Dave Secrist had a gorgeous 1964 Ducati to show off at a vintage motorcycle festival Saturday, but it wasn’t his bike that stoked jealousy among the people who dropped by to meet him.
What made them envious was the story of how Secrist came to own the classic motorcycle.
He found it in a barn, he’d tell other collectors.
Then, underscoring his fortune, he’d add that its original owner “practically gave it” to him.
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His story was the kind of tale that inspires collectors to scavenge garage sales and antique shops looking for precious finds.
It also was one of the highlights at the fourth annual Vintage Motorcycle Festival at the LeMay-America’s Car Museum in downtown Tacoma. The event brought together more than 2,000 visitors who checked out about 250 motorcycles that dated back to 1909.
The festival continues Sunday with a 74-mile motorcycle road trip hosted by the Vintage Motorcycle Enthusiast Club that begins at the museum at 9 a.m. (Registration begins at 8 a.m.)
This year’s festival had a few familiar attractions, such as a series of stunts by the Seattle Cossacks. Members of the motorcycle stunt and drill team linked arms as they drove across a grass field and formed pyramids on moving motorcycles.
It also featured a competition in which collectors asked judges to rate motorcycles in a mix of categories, such as antique American and vintage Italian.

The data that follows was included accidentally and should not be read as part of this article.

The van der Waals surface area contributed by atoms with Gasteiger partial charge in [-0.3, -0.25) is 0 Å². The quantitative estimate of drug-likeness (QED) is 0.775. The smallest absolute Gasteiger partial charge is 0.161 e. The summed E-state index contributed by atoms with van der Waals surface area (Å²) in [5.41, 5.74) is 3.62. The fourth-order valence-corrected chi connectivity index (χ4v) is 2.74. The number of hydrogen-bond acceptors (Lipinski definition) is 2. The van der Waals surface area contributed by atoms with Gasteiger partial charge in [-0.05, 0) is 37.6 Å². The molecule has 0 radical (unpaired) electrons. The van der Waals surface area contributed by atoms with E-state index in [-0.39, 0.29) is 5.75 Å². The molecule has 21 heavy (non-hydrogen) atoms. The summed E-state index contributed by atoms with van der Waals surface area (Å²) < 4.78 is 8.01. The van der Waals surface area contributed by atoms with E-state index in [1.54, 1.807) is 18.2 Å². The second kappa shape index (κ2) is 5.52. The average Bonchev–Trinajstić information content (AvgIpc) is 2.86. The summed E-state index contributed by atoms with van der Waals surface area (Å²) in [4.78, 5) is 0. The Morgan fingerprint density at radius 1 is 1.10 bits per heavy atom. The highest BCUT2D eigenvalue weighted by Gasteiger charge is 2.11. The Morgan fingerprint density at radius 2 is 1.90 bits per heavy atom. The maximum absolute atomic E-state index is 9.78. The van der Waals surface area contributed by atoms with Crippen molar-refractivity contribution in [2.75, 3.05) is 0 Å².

Judges toting brown clipboards looked focused as they moved from bike to bike, inspecting restored and original machines.
“We’re looking for the best of many, many really good bikes, and that’s hard to do,” said Terry Kellogg, a judge visiting from Seattle.
The festival is a partnership between the museum and the motorcycle club. Its chairman this year was Mark Zenor, 58, of Graham, who owns five vintage motorcycles.
“It seems like once you start (restoring) one, you always get another one,” he said.
Secrist, 48, of Edgewood, plans to leave his Ducati almost as he found it two months ago in a Pierce County barn.
“It’s going to be original,” he said. “It can only be original once.”
He’s a glazier who often travels for work, meeting customers at their homes. He likes to get them talking to see if they have any shared interests.
He jokingly calls those conversations “fishing, or trolling.”
It pays off. It once led him to a classic 1941 Willys-Overland coupe.
“I’m always turning over rocks,” he said.
Earlier this year, one of his customers mentioned that he had a vintage Ducati stashed away in an old barn. They kept talking, and Secrist eventually got a look at the machine.
The previous owner “felt bad about it sitting in the barn,” Secrist said.
He carried it out of the barn and found that it didn’t need much work to get running.
Secrist’s display at the festival inspired one obvious question from other collectors: “Everybody’s asking, ‘Where’s the barn?’”
He wouldn’t tell.